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By: Steve Herman
Posted: January 20, 2011, from the January 2011 issue of GCI Magazine.
“Innovation distinguishes between a leader and a follower.”—Steve Jobs
Johns Hopkins University, Princeton, Rutgers, Columbia, University of Cincinnati, University of Southern Mississippi … in 2010, the first New York Society of Cosmetic Chemists’ (NYSCC) Technology Transfer Conference brought speakers and posters (visual presentations of research) from all those schools, signaling an important new event where academia and the beauty industry can interact. The $10,000 prize for best research (see “The Top Prize”), as presented, was NYSCC’s unmistakable signal to researchers that the conference was positioned to be a significant new venue for sharing cutting-edge ideas.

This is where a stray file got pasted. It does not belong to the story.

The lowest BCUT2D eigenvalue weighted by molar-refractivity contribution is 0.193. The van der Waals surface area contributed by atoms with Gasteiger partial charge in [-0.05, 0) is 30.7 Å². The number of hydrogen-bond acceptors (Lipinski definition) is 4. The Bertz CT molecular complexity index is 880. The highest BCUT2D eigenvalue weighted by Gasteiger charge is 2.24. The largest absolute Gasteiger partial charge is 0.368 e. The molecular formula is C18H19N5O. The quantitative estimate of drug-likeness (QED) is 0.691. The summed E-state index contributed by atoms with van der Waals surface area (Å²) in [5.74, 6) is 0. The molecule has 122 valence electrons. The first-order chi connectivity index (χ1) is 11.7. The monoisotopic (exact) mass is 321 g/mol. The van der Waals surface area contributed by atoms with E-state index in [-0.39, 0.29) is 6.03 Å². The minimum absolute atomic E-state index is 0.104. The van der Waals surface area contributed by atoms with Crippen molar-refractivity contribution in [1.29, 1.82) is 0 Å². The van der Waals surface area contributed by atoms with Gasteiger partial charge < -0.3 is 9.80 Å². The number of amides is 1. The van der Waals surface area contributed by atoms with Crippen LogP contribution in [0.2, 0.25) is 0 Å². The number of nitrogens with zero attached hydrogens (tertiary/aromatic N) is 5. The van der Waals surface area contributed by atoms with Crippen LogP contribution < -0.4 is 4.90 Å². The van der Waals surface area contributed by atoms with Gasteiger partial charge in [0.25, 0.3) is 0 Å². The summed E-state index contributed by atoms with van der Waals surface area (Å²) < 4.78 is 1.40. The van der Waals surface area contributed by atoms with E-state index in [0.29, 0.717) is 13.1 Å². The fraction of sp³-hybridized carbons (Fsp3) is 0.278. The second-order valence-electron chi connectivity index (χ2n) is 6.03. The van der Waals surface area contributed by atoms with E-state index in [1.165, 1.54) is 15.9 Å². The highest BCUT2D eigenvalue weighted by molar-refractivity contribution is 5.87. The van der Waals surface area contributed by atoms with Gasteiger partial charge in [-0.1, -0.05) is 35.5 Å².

The Transfer: Wound Healing to Anti-aging
In the opening presentation, Johns Hopkins’ Wes Blakeslee described the basic resources of the university, highlighted some seed companies grown from the university’s discoveries and technologies it still had in the lab (especially renowned in the medical arena). The university’s research budget is the largest of any university in the country, and one example of the work that budget allows involves biodegradable dextran hydrogels—another illustrated the potential dermal benefits of gene therapy with growth factor DNA, specifically keratinocyte growth factor (KGF).
This is research, notably the university’s Optimal Dextran Hydrogels for Therapeutic Vascular Regeneration and Wound Healing,1 that is first concerned with rapid and effective wound healing.
The science of antiaging skin products is closely related to wound healing. In wound healing, a complex interplay of biological signals and rebuilding mechanisms takes place over a period of days. The skin must be protected from infection, while dermal cells, the extracellular matrix and blood vessels are created out of the neighboring undamaged tissue. The site should return to its pre-injured state with minimum scaring.